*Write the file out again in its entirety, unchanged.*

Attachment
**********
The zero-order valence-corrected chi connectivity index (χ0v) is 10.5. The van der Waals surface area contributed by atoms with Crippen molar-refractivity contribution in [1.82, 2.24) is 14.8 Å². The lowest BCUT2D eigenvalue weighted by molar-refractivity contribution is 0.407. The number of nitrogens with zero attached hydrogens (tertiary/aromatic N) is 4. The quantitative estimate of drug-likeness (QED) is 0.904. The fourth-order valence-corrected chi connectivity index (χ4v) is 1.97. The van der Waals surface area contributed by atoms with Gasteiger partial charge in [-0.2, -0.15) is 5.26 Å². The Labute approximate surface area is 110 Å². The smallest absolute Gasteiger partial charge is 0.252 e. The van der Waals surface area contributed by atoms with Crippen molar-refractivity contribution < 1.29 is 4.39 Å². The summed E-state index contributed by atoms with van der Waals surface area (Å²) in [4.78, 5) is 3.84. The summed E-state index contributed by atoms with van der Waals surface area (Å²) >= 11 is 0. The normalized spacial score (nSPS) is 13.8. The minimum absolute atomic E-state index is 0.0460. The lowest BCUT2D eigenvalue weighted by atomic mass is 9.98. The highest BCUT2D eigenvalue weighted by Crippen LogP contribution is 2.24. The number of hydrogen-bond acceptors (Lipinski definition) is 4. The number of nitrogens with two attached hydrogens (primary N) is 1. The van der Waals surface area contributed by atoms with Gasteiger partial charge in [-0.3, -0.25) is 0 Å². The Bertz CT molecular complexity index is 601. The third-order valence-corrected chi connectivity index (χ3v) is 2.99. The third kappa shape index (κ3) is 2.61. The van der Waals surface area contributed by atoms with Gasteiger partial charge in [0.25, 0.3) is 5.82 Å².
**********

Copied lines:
The zero-order valence-corrected chi connectivity index (χ0v) is 10.5. The van der Waals surface area contributed by atoms with Crippen molar-refractivity contribution in [1.82, 2.24) is 14.8 Å². The lowest BCUT2D eigenvalue weighted by molar-refractivity contribution is 0.407. The number of nitrogens with zero attached hydrogens (tertiary/aromatic N) is 4. The quantitative estimate of drug-likeness (QED) is 0.904. The fourth-order valence-corrected chi connectivity index (χ4v) is 1.97. The van der Waals surface area contributed by atoms with Gasteiger partial charge in [-0.2, -0.15) is 5.26 Å². The Labute approximate surface area is 110 Å². The smallest absolute Gasteiger partial charge is 0.252 e. The van der Waals surface area contributed by atoms with Crippen molar-refractivity contribution < 1.29 is 4.39 Å². The summed E-state index contributed by atoms with van der Waals surface area (Å²) in [4.78, 5) is 3.84. The summed E-state index contributed by atoms with van der Waals surface area (Å²) >= 11 is 0. The normalized spacial score (nSPS) is 13.8. The minimum absolute atomic E-state index is 0.0460. The lowest BCUT2D eigenvalue weighted by atomic mass is 9.98. The highest BCUT2D eigenvalue weighted by Crippen LogP contribution is 2.24. The number of hydrogen-bond acceptors (Lipinski definition) is 4. The number of nitrogens with two attached hydrogens (primary N) is 1. The van der Waals surface area contributed by atoms with Gasteiger partial charge in [-0.3, -0.25) is 0 Å². The Bertz CT molecular complexity index is 601. The third-order valence-corrected chi connectivity index (χ3v) is 2.99. The third kappa shape index (κ3) is 2.61. The van der Waals surface area contributed by atoms with Gasteiger partial charge in [0.25, 0.3) is 5.82 Å².